News Release

Monday, August 16, 2010

NIDA and Federal Partners to Launch National Drug Facts Week

November Awareness Week Promotes Scientific Facts about Drugs for Teens.

Expanding on the success of its online Drug Facts Chat Day, the National Institute on Drug Abuse (NIDA) today announced it is launching National Drug Facts Week, a new national awareness week designed to bring together teens and scientific experts to discuss the facts about drug abuse. NIDA is a component of the National Institutes of Health in the U.S. Department of Health and Human Services.

"What we learned through our annual Web chat is that teens have many questions about drug use and are eager for objective, factual answers," said NIDA Director Dr. Nora Volkow. "So we wanted to build a series of events where teens could ask scientists their questions directly."

The week, which starts on Monday, November 8, encourages community-based question and answer events between teens and scientists. Events can be sponsored by a variety of organizations, including schools, community groups, sports clubs, book clubs, and local hospitals. NIDA provides an online toolkit that advises teens and their sponsoring organizations on to how create an event, how to publicize it, how to find a scientific expert, and where to find scientific information on drugs.

National Drug Facts Week is being supported by multiple federal agencies that share an interest in preventing teen drug drug abuse. They are:

The White House Office of National Drug Control Policy (ONDCP), the Substance Abuse and Mental Health Services Administration in HHS, the National Institute on Alcohol Abuse and Alcoholism at NIH, the Office of Safe and Drug Free Schools in the U.S. Department of Education, the National Highway Traffic Safety Administration in the U.S. Department of Transportation, The Drug Enforcement Administration (DEA) and the Bureau of Justice Assistance in the U.S. Department of Justice, and the National Guard, part of the U.S. Department of Defense. Each of these agencies will post National Drug Facts Week information on their Web sites, and many will hold special events linking scientists to teens.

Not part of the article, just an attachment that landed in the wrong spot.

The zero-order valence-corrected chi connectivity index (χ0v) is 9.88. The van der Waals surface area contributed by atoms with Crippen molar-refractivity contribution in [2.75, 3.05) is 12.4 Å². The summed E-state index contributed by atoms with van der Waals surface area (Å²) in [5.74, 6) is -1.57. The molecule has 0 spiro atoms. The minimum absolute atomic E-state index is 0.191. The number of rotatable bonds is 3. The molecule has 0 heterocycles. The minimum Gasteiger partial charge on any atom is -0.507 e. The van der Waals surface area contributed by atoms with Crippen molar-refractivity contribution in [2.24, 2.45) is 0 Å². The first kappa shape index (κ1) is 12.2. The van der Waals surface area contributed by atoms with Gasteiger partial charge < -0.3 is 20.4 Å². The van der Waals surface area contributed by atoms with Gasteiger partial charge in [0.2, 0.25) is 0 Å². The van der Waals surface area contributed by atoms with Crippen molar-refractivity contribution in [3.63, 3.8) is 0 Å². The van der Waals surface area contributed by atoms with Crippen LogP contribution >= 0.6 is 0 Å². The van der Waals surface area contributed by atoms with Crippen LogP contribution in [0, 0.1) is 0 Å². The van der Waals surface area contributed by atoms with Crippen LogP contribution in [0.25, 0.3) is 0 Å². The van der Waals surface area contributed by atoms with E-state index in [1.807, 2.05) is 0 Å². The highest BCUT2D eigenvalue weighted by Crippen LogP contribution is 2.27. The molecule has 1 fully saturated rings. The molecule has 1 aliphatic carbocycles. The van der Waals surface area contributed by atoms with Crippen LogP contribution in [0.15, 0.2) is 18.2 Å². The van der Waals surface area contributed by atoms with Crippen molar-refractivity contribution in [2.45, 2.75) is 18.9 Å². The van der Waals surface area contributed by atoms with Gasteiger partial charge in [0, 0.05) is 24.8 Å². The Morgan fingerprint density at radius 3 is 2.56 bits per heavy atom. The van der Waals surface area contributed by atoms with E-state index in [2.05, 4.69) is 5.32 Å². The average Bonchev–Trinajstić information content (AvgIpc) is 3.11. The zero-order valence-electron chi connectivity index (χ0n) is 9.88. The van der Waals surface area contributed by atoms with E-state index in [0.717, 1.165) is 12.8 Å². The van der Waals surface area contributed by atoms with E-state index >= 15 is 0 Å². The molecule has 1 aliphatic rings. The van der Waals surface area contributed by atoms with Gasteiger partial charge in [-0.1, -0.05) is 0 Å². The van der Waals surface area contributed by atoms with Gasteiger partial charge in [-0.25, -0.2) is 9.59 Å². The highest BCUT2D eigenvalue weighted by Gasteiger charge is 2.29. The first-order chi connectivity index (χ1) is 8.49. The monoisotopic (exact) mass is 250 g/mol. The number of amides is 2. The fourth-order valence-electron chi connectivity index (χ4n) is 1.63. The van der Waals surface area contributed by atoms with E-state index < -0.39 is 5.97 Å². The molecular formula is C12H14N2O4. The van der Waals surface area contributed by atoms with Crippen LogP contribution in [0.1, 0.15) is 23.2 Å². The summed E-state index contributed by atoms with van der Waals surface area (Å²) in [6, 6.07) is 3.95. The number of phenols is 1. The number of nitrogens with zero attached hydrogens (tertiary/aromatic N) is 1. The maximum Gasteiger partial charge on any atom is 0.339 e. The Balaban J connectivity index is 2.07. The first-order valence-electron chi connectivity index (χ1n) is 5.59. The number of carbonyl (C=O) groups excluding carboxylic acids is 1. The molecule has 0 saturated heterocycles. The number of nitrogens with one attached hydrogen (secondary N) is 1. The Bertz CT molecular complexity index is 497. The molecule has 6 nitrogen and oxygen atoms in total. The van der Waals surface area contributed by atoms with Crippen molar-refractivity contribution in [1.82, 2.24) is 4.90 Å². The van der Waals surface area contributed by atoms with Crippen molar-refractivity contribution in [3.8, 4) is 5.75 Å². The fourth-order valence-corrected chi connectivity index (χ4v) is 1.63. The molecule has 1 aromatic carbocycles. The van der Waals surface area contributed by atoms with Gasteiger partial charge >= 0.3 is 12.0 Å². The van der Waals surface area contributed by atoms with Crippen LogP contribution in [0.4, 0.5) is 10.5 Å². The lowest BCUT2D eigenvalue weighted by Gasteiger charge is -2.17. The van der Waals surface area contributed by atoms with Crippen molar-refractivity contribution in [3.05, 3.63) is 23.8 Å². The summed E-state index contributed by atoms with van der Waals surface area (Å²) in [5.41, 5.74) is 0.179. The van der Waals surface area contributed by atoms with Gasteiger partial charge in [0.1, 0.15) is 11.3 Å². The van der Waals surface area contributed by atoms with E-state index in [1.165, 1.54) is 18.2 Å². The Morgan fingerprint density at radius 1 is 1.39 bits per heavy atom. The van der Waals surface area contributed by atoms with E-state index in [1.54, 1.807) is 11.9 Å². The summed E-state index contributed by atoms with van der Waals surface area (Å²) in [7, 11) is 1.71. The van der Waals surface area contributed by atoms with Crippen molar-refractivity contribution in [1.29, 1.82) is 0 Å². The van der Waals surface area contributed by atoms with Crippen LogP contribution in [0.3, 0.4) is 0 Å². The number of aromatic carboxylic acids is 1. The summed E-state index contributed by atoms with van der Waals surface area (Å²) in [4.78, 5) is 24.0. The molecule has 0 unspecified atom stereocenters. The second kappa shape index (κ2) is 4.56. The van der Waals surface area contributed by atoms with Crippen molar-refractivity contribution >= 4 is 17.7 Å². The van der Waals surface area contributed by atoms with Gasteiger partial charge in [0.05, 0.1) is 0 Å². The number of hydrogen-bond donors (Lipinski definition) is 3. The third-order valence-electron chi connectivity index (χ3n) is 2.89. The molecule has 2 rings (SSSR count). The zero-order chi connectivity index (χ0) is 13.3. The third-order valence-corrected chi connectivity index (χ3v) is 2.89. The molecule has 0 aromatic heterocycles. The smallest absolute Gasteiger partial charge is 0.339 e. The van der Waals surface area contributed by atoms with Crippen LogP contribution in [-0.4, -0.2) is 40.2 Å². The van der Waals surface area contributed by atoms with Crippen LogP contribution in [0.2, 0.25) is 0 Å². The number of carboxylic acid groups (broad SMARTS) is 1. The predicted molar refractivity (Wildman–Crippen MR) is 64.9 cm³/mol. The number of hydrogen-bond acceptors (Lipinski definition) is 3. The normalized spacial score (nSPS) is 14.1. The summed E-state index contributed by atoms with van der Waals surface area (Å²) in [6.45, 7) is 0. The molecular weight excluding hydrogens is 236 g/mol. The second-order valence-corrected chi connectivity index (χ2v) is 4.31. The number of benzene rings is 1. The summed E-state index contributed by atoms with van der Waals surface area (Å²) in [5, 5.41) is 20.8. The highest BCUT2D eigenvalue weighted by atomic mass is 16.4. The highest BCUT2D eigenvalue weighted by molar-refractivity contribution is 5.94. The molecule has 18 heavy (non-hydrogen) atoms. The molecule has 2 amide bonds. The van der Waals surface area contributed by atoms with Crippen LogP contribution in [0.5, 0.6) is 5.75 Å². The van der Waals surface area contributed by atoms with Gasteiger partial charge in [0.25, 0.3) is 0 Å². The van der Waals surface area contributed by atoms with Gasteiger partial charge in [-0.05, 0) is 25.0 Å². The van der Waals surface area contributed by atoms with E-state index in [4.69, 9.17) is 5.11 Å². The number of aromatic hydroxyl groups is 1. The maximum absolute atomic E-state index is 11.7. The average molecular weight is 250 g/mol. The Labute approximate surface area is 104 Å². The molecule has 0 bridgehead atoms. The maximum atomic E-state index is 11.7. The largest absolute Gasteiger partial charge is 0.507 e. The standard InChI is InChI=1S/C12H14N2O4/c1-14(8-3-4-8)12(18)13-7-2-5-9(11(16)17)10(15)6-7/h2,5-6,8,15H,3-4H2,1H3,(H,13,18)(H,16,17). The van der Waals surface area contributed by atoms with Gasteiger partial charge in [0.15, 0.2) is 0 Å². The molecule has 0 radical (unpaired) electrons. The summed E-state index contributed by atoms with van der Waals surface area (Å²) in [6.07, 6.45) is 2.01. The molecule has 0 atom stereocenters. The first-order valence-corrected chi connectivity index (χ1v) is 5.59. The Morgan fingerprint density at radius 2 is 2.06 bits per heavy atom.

“Knowledge is the most powerful tool we can provide our teens with to help them make good, healthy responsible decisions,” said ONDCP Director R. Gil Kerlikowske. “By empowering teens to think critically about drug use and its consequences, we can improve the health and safety of a generation.”

The Department of Education will encourage schools and educators all over America to hold events. “President Obama has set an ambitious goal as part of his American Graduation Initiative that by 2020 America will once again have the highest proportion of college graduates in the world,” noted Department of Education Assistant Deputy Secretary Kevin Jennings. "We know that high-risk drinking and drug use by college students, and teens in high school preparing for college, contribute to numerous academic, social, and health-related problems — and this must be addressed if we are to achieve the President's goal. By talking with young people and sharing facts in a straightforward, scientific and non-judgmental fashion, National Drug Facts Week will reach a great many teens who otherwise might not get this vital and life saving information."

The Drug Enforcement Administration will post special scientific information on its teen site, Just Think Twice. "Keeping America's teens informed about drugs is as important a mission to the DEA as is keeping drug dealers out of our communities and off the Internet," said Michele Leonhart, the DEA acting administrator. "Knowledge is a powerful weapon against those who would exploit our kids, and DEA enthusiastically partners with NIDA and other agencies to put on National Drug Facts Week."

The week will also include the launch of the first annual National Drug IQ Challenge, a 20-question multiple choice quiz that teens and adults can take to test their science based knowledge about drugs. The quiz can be found on the National Drug Facts Week Web site. High scorers will be rewarded with five additional Brainiac questions that focus on the brain. The quiz and other information on National Drug Facts Week can be found at

The National Institute on Drug Abuse is a component of the National Institutes of Health, U.S. Department of Health and Human Services. NIDA supports most of the world's research on the health aspects of drug abuse and addiction. The Institute carries out a large variety of programs to inform policy and improve practice. Fact sheets on the health effects of drugs of abuse and information on NIDA research and other activities can be found on the NIDA home page at To order publications in English or Spanish, call NIDA's new DrugPubs research dissemination center at 1-877-NIDA-NIH or 240-645-0228 (TDD) or fax or email requests to 240-645-0227 or Online ordering is available at NIDA's new media guide can be found at

About the National Institutes of Health (NIH): NIH, the nation's medical research agency, includes 27 Institutes and Centers and is a component of the U.S. Department of Health and Human Services. NIH is the primary federal agency conducting and supporting basic, clinical, and translational medical research, and is investigating the causes, treatments, and cures for both common and rare diseases. For more information about NIH and its programs, visit

NIH…Turning Discovery Into Health®